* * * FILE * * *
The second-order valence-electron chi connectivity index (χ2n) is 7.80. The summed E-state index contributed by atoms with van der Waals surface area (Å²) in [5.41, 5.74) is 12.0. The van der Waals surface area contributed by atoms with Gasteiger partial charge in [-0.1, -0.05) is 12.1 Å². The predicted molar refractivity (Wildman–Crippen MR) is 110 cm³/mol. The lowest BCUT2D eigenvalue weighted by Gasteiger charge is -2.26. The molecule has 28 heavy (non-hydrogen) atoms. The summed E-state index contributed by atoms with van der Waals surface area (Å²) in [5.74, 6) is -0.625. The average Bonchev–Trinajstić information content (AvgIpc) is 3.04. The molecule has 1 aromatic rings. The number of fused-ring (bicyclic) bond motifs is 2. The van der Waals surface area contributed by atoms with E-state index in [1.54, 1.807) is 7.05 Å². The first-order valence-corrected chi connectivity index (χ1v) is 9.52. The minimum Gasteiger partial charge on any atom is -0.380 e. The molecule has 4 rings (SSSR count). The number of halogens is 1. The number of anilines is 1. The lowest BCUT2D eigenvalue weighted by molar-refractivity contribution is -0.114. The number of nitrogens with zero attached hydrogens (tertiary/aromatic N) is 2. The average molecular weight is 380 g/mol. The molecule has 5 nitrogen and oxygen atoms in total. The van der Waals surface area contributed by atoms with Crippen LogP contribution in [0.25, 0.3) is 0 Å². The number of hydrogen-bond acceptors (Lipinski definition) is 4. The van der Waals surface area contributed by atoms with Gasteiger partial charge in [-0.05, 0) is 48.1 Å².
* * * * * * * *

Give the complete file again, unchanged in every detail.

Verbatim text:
The second-order valence-electron chi connectivity index (χ2n) is 7.80. The summed E-state index contributed by atoms with van der Waals surface area (Å²) in [5.41, 5.74) is 12.0. The van der Waals surface area contributed by atoms with Gasteiger partial charge in [-0.1, -0.05) is 12.1 Å². The predicted molar refractivity (Wildman–Crippen MR) is 110 cm³/mol. The lowest BCUT2D eigenvalue weighted by Gasteiger charge is -2.26. The molecule has 28 heavy (non-hydrogen) atoms. The summed E-state index contributed by atoms with van der Waals surface area (Å²) in [5.74, 6) is -0.625. The average Bonchev–Trinajstić information content (AvgIpc) is 3.04. The molecule has 1 aromatic rings. The number of fused-ring (bicyclic) bond motifs is 2. The van der Waals surface area contributed by atoms with E-state index in [1.54, 1.807) is 7.05 Å². The first-order valence-corrected chi connectivity index (χ1v) is 9.52. The minimum Gasteiger partial charge on any atom is -0.380 e. The molecule has 4 rings (SSSR count). The number of halogens is 1. The number of anilines is 1. The lowest BCUT2D eigenvalue weighted by molar-refractivity contribution is -0.114. The number of nitrogens with zero attached hydrogens (tertiary/aromatic N) is 2. The average molecular weight is 380 g/mol. The molecule has 5 nitrogen and oxygen atoms in total. The van der Waals surface area contributed by atoms with Crippen LogP contribution in [0.25, 0.3) is 0 Å². The number of hydrogen-bond acceptors (Lipinski definition) is 4. The van der Waals surface area contributed by atoms with Gasteiger partial charge in [-0.05, 0) is 48.1 Å².